The Art of Project Management (and a Little Bit of Science): Combining Agile and Waterfall Methodologies for Successful PM - Key Summary/Takeaway

By Brian Balistreri posted 09-06-2023 21:43


Please enjoy this quick summary of ILTACON session The Art of Project Management (and a Little Bit of Science): Combining Agile and Waterfall Methodologies for Successful PM”  by Parita Kanevskiy, Leader of Project Management Office (PMO), Eversheds-Sutherland.

  1. What is Waterfall methodology
    1. Phase based – Planning at the beginning, product delivered at the end.
    2. Waterfall is not flexible, biggest change in last 15 - 20 years is to the need to get closer to end user via more interaction.
  2. What is Agile
    1. Iterative, constant improvement... Happened first with software development.
    2. Flexible as it allows for quick feedback from stakeholders allowing for iterative work delivery.
    3. Folks say that they are “agile” with a little “a” by not having a plan.. This is not Agile!
    4. Agile is having a plan that is being revised based on constant communication with stakeholders.
  3. Hybrid methodology still needs a defined process.
  4. When good projects go wrong: Stories shared  
    1. Large Microsoft Dynamics, 1 year project using waterfall
      1. Team delivered based on the requirements gathered. At the end, lawyers said, “this is what we asked for but it’s not what we wanted”.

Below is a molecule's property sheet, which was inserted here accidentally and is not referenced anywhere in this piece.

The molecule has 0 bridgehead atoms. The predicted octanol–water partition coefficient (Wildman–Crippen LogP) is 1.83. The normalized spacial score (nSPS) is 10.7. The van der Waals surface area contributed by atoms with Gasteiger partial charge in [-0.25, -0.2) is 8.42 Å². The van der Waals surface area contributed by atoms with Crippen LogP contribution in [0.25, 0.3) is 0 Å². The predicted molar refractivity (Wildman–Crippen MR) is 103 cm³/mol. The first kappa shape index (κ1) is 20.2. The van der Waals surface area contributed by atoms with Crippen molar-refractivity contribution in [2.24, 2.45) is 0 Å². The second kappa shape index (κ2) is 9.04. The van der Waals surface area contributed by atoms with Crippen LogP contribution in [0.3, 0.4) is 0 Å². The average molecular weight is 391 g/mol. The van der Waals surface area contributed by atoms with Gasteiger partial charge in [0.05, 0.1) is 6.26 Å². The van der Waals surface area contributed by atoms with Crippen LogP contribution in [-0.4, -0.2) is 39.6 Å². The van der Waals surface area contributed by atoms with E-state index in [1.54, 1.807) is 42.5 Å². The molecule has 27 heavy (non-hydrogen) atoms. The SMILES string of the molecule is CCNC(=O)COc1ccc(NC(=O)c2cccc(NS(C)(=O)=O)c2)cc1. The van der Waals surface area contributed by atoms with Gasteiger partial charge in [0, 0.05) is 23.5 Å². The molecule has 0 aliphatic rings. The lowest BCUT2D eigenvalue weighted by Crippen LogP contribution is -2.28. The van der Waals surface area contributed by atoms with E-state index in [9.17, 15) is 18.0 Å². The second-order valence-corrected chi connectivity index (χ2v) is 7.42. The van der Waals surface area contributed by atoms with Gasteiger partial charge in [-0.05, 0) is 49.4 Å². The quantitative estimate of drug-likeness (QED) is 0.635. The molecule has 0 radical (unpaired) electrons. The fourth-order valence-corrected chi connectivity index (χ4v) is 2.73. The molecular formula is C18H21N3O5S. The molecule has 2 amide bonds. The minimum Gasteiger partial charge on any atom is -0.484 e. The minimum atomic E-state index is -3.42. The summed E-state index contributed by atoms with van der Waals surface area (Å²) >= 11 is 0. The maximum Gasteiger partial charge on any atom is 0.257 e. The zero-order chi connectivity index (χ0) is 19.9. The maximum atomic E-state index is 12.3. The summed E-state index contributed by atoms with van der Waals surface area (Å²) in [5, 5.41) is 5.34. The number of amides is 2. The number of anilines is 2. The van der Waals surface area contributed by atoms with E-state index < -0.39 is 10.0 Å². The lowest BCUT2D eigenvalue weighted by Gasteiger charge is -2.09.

2. Lessons learned: Check-in frequently. Get feedback and evolve requirements and product.
    2. Large bank implementation. Lots of money was spent training IT department on Agile methodology.
      1. Why - C-level wanted new talent.. Culture was stale so they introduced Agile.
      2. Lesson learned: Only IT was trained. None of the business wanted to meet often to discuss requirements. Agile is not successful if the whole organization is not behind it. 
    3. Hybrid project example
      1. Detailed business requirements were not gathered… instead user stories were created that provided just enough information for developer to start working on the project. Developers iterated on the work by demoing and gathering feedback. There was a budget and a timeline
      2. Lesson learned: Use different approaches over the course of the project, depending on the phase of the project
  5. Questions to ask to figure out which methodology to use
    1. Can phases be done in parallel?
    2. Does the client have a general idea of what they want?
    3. Does the client want to be engaged?
    4. Which methodology is better for remote teams vs. collocated teams?
    5. What are the channels of communication? How will the team build trust?
  6. Conclusion: Project managers are change agents. Ensure the right methodology is selected and has backing of leadership.